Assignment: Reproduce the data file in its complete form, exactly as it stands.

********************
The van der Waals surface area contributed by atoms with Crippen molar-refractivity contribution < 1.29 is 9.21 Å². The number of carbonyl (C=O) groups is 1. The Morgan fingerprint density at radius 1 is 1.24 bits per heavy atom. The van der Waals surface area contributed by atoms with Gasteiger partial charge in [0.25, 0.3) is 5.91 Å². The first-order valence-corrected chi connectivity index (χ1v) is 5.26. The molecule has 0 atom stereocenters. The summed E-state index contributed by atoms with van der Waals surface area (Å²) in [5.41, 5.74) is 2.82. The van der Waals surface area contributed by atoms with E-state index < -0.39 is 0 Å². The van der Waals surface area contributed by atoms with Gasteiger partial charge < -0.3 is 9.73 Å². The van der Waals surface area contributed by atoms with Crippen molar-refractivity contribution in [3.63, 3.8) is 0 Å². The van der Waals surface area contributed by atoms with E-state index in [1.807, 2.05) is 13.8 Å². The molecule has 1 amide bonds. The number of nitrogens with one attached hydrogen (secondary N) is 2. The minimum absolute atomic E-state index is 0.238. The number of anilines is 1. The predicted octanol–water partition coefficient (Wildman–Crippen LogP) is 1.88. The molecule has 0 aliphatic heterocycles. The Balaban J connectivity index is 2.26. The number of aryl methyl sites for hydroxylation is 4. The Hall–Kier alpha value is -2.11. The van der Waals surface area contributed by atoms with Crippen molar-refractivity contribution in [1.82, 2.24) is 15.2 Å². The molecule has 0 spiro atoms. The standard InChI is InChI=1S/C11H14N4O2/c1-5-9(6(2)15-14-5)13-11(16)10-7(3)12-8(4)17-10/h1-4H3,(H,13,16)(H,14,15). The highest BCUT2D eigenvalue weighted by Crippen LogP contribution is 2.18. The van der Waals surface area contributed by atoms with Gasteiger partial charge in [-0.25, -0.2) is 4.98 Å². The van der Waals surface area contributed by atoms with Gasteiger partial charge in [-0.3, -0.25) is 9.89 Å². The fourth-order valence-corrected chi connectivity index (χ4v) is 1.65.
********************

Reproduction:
The van der Waals surface area contributed by atoms with Crippen molar-refractivity contribution < 1.29 is 9.21 Å². The number of carbonyl (C=O) groups is 1. The Morgan fingerprint density at radius 1 is 1.24 bits per heavy atom. The van der Waals surface area contributed by atoms with Gasteiger partial charge in [0.25, 0.3) is 5.91 Å². The first-order valence-corrected chi connectivity index (χ1v) is 5.26. The molecule has 0 atom stereocenters. The summed E-state index contributed by atoms with van der Waals surface area (Å²) in [5.41, 5.74) is 2.82. The van der Waals surface area contributed by atoms with E-state index < -0.39 is 0 Å². The van der Waals surface area contributed by atoms with Gasteiger partial charge < -0.3 is 9.73 Å². The van der Waals surface area contributed by atoms with Crippen molar-refractivity contribution in [3.63, 3.8) is 0 Å². The van der Waals surface area contributed by atoms with E-state index in [1.807, 2.05) is 13.8 Å². The molecule has 1 amide bonds. The number of nitrogens with one attached hydrogen (secondary N) is 2. The minimum absolute atomic E-state index is 0.238. The number of anilines is 1. The predicted octanol–water partition coefficient (Wildman–Crippen LogP) is 1.88. The molecule has 0 aliphatic heterocycles. The Balaban J connectivity index is 2.26. The number of aryl methyl sites for hydroxylation is 4. The Hall–Kier alpha value is -2.11. The van der Waals surface area contributed by atoms with Crippen molar-refractivity contribution in [1.82, 2.24) is 15.2 Å². The molecule has 0 spiro atoms. The standard InChI is InChI=1S/C11H14N4O2/c1-5-9(6(2)15-14-5)13-11(16)10-7(3)12-8(4)17-10/h1-4H3,(H,13,16)(H,14,15). The highest BCUT2D eigenvalue weighted by Crippen LogP contribution is 2.18. The van der Waals surface area contributed by atoms with Gasteiger partial charge in [-0.25, -0.2) is 4.98 Å². The van der Waals surface area contributed by atoms with Gasteiger partial charge in [-0.3, -0.25) is 9.89 Å². The fourth-order valence-corrected chi connectivity index (χ4v) is 1.65.